catapult magazine

catapult magazine

Vol 6, Num 4 :: 2007.02.23 — 2007.03.09


Paint, politics and parents

While much of the world seems to be waiting for the next charismatic leader to come along and take us to a different place, I’ve become increasingly convinced that real changes come from the small and varied acts that millions of people can make every day.  With a dozen years of grassroots organizing in my recent past, maybe it’s no surprise that I’m not banking on Obama or Romney, Clinton or McCain to change the destiny of our nation.  Instead, I’m thinking the real pay-offs will come from the somewhat organized daily acts of critically conscious people.

I work on the problem of childhood lead poisoning.  For decades, paint manufacturers added this known toxin to their product in an effort to boost sales and claim market share.  When paint companies found a way to reduce lead content without a negative impact on the bottom line, it then took the U.S. federal government another handful of decades to outlaw the sale of lead-based paint in 1978.  Until then, corporate trustees and elected officials were either not interested or powerless to protect the millions of US children that would be poisoned by lead-based paint.  In return, they left us a legacy of aging housing stock tainted with the toxin of lead-based paint and residual lead dust.

That legacy of lead continues today.  Many people are surprised to learn that lead-based paint still poisons tens of thousands of US children every year.  42,291 children under the age of six were identified with elevated blood lead levels in 2004 (the last year national figures were available, figures that exclude reporting from 8 of the 50 states).  In my hometown of Grand Rapids, Michigan, that translated into about 200 children who needlessly ingested a toxin that will adversely effect their cognitive and neurological development.

The more we learn about lead, the more we know about the sad outcomes for children exposed.  These 200 children from Grand Rapids may face everything from poor health to reduced I.Q.  They are more likely to struggle with school and are more likely to have rubs with the law.  In adulthood, their wage earning will be hindered by the lead that laced their hands many years ago as they explored their infant world through age-appropriate hand-to-mouth activity.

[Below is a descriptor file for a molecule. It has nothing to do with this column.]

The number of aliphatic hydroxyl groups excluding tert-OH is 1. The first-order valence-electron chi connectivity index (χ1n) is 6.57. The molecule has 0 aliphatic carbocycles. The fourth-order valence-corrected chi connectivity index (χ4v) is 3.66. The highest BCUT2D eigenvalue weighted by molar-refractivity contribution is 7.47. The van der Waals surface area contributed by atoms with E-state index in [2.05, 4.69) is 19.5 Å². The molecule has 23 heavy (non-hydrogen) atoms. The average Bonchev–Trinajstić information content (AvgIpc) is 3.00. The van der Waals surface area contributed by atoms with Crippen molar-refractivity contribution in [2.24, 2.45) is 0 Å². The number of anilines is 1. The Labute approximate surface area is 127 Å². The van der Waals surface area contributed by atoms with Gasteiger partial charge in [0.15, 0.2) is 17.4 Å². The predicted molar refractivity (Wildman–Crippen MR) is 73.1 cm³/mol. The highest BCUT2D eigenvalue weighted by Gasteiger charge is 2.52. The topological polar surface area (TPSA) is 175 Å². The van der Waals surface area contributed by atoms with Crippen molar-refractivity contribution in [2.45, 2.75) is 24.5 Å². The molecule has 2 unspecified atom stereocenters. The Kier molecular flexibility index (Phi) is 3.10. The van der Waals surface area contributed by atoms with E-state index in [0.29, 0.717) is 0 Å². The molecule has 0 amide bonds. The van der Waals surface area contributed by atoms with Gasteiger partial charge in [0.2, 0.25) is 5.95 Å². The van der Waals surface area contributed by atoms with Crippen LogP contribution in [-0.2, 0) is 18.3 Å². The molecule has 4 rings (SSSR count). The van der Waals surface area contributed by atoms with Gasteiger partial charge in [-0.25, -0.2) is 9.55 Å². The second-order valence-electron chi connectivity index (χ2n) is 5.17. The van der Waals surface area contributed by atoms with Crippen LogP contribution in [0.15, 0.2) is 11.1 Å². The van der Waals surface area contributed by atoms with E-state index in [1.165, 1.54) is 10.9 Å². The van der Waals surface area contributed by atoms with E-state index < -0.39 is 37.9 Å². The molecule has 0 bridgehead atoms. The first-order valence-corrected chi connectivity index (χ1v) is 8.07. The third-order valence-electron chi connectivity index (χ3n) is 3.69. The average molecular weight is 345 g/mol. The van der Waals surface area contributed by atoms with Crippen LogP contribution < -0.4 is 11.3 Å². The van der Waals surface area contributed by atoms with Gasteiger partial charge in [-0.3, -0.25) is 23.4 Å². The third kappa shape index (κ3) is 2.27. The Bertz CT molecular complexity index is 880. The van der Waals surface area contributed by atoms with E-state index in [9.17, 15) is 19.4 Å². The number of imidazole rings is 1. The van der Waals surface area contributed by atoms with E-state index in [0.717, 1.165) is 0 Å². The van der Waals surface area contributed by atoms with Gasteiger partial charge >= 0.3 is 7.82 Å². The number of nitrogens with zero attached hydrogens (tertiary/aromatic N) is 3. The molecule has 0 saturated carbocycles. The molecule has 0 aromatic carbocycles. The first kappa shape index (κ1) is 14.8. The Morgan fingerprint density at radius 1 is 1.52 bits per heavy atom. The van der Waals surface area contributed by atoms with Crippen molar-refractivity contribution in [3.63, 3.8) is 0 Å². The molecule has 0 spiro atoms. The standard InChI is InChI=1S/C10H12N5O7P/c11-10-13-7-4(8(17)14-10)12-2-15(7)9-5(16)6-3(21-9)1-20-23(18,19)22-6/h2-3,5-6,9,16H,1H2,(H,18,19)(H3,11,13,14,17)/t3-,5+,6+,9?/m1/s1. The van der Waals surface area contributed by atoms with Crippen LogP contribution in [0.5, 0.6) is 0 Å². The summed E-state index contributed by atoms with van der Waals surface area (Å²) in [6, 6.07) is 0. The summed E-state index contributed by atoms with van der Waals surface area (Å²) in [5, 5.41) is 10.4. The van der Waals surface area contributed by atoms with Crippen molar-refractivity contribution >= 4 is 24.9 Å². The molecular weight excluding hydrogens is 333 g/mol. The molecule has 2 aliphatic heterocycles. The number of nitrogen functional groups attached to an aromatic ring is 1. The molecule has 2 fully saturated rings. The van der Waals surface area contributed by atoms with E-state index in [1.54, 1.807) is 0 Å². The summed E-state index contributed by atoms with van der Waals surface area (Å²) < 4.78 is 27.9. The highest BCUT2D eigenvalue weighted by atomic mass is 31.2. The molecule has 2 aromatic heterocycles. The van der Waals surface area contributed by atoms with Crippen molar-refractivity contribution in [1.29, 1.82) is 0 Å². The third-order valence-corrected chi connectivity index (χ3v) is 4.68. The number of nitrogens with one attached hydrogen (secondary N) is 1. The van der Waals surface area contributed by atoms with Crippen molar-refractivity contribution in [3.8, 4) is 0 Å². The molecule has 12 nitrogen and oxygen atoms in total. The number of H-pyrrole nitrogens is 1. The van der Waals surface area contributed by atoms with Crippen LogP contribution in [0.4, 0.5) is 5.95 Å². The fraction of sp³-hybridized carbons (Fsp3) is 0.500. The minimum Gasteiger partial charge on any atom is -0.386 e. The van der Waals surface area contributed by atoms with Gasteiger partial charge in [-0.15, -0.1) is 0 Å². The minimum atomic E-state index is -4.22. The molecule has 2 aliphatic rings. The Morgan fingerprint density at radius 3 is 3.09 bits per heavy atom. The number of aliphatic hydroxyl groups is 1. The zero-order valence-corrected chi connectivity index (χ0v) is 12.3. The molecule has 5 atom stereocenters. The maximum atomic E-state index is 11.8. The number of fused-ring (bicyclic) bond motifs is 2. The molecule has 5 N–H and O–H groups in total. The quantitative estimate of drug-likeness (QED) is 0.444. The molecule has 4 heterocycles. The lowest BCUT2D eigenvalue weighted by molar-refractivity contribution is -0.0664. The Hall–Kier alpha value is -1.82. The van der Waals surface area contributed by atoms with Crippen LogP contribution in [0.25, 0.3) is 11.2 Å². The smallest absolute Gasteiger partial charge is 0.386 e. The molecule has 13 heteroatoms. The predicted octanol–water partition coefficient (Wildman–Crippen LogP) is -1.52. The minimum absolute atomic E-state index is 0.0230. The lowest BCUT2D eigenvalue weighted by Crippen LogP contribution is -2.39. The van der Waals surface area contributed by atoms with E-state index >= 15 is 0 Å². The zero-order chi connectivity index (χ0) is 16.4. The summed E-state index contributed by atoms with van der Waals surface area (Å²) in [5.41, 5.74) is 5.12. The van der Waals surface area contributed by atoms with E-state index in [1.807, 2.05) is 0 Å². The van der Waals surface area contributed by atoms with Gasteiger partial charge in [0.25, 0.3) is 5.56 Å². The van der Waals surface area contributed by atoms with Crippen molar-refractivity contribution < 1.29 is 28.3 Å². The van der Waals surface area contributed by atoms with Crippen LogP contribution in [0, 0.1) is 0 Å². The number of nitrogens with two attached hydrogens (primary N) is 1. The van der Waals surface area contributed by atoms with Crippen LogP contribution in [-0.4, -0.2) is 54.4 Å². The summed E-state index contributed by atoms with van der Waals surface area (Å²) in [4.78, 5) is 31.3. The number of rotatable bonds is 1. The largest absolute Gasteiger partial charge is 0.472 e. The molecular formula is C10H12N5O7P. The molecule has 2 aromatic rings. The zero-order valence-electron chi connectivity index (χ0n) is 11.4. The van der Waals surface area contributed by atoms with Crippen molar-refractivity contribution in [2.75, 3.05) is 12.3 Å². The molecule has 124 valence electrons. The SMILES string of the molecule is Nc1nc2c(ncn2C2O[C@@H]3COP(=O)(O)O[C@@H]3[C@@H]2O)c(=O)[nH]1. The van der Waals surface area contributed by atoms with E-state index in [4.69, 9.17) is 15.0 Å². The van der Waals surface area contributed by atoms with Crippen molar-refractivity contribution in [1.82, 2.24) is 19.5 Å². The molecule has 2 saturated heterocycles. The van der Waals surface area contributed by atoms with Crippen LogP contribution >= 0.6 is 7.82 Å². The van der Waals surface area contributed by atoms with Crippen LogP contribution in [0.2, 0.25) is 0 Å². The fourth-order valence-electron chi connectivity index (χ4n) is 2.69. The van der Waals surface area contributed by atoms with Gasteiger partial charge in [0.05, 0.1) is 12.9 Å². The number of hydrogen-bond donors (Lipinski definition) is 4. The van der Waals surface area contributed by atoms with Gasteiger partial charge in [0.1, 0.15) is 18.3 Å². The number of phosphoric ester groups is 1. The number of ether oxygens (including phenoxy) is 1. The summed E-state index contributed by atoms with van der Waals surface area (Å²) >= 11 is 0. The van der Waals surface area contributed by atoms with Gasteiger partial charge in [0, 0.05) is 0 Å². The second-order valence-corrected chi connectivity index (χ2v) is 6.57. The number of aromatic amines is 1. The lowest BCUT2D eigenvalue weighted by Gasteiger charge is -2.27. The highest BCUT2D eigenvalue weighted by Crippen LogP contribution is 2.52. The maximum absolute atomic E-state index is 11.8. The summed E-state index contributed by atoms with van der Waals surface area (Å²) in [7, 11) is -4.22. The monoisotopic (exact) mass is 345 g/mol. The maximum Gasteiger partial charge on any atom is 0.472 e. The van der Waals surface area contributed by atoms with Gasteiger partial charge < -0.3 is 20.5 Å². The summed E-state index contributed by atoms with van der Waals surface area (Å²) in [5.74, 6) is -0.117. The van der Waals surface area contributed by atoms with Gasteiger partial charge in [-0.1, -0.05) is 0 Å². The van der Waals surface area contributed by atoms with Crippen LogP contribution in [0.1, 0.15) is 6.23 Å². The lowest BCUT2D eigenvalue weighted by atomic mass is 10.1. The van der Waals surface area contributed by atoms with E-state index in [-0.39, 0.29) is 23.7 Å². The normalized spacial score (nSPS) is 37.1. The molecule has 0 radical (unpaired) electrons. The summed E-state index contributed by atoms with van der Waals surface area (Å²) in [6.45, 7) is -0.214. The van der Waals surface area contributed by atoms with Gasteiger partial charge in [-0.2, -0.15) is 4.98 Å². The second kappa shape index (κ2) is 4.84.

Childhood lead poisoning is a messy topic, especially as established urban communities struggle to provide safe, decent, affordable housing.  At the close of the last century, even many non-profit organizations working on the provision of affordable housing in Grand Rapids balked at the prospects of addressing childhood lead poisoning head-on.  Instead, non-profit housing agencies sought clever ways to work around Title X and other federal housing policy that requires federally subsidized projects to address lead hazards.

With the paint industry, elected officials and even community-based organizations seeking to dodge the problem of lead, is it any surprise that the problem persists into the 21st Century?

Yet more shameful is the fact that the problem of childhood lead poisoning significantly affects the poor and people of color with great disparity.  Nationally, it is estimated that 80% of children with elevated blood lead levels are Medicaid recipients.  That figure was 82.1% in my home county (Kent) in 2005. 

In Kent County that same year, less than one out of 140 White, non-Hispanic children tested for lead had an elevated blood lead level (0.7%).  For children of color, the rates were significantly higher.  Hispanic children saw a rate of nearly one in forty (2.4%), Black children a rate of one in every twenty-two (4.5%), and multi-racial children nearly one in twenty (4.8%).

Both nationally and locally, it is clear that childhood lead poisoning is an issue of environmental justice.